So I started, enjoyed finally getting out of Berlin, feeling free and all that stuff. On our way the bus halted a few times, goods were exchanged and an instant I was afraid of my bag – with a lot of writings in it – getting stolen. So I pretended getting some food out to check the bag was still there, since it is a blunt thing to openly show distrust. Of course the worries were groundless.

The roads got pretty bumpy and small, and the ride through the early evening Polish autumn scenery was really beautiful. Full moon was yet to come, but the romantic spooky atmosphere definitely could not be missed. The bus arrived at its destination on time.

On my way

With hindsight I can say that the biggest hardship of my first week was related to trying to get out of Berlin. I thought it would have been easier, but I was a bit naive, to be euphemistic. I just shut the door, packed my infamous 70 liter blue rucksack and went. Hit the road. I ended up in the local bus station (ZOB), asking some Russians if I could buy my visa for Russia at the border. A younger guy told me, they have to be applied for way in advance, and that I’d been a bit silly. The Belarusian visa would be an even larger problem. What he didn’t know however, was that Russia was just an option for me, my mind played with it, and I really had no hard time rejecting it.

So I walked around a bit, a truck driver suggested I go hitchhiking. That didn’t work out though, and I spent the night in the heated waiting-room on a row of plastic chairs that made my back sore and my mind numb. But – as usual – in the morning I discovered a bus to Gdansk, the city I had in mind, and I took it. It took a meaningful “kssst kssst” to make the bus driver let me on for 30 euros.

So I started, enjoyed finally getting out of Berlin, feeling free and all that stuff. On our way the bus halted a few times, goods were exchanged and an instant I was afraid of my bag – with a lot of writings in it – getting stolen. So I pretended getting some food out to check the bag was still there, since it is a blunt thing to openly show distrust. Of course the worries were groundless.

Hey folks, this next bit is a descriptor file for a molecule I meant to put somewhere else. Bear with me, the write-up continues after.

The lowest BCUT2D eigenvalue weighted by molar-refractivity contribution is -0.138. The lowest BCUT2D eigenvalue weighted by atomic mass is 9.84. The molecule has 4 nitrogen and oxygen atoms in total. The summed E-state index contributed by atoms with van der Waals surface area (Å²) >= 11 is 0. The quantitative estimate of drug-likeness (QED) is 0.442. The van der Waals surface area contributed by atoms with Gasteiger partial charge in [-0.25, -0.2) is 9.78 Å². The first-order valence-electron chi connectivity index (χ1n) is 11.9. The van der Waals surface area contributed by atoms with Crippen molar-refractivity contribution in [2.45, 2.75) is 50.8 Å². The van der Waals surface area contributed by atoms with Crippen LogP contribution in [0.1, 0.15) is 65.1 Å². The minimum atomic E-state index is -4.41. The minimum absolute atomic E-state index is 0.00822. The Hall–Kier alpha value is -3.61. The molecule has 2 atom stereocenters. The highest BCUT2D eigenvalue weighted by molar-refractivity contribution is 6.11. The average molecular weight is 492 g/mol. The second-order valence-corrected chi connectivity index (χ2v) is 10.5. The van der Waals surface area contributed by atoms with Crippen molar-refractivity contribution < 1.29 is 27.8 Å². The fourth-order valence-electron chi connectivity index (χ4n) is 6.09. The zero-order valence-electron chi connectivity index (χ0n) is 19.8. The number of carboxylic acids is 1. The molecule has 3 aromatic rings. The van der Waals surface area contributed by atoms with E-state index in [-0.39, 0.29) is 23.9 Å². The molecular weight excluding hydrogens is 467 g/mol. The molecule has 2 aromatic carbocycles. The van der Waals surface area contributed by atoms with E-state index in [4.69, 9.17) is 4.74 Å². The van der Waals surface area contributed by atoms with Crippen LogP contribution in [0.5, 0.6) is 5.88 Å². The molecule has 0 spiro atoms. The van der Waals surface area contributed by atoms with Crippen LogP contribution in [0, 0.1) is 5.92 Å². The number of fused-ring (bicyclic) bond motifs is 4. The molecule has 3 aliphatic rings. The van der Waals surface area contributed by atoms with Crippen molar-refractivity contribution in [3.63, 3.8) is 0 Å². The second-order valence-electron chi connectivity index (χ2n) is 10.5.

The roads got pretty bumpy and small, and the ride through the early evening Polish autumn scenery was really beautiful. Full moon was yet to come, but the romantic spooky atmosphere definitely could not be missed. The bus arrived at its destination on time.

On my way

With hindsight I can say that the biggest hardship of my first week was related to trying to get out of Berlin. I thought it would have been easier, but I was a bit naive, to be euphemistic. I just shut the door, packed my infamous 70 liter blue rucksack and went. Hit the road. I ended up in the local bus station (ZOB), asking some Russians if I could buy my visa for Russia at the border. A younger guy told me, they have to be applied for way in advance, and that I’d been a bit silly. The Belarusian visa would be an even larger problem. What he didn’t know however, was that Russia was just an option for me, my mind played with it, and I really had no hard time rejecting it.

So I walked around a bit, a truck driver suggested I go hitchhiking. That didn’t work out though, and I spent the night in the heated waiting-room on a row of plastic chairs that made my back sore and my mind numb. But – as usual – in the morning I discovered a bus to Gdansk, the city I had in mind, and I took it. It took a meaningful “kssst kssst” to make the bus driver let me on for 30 euros.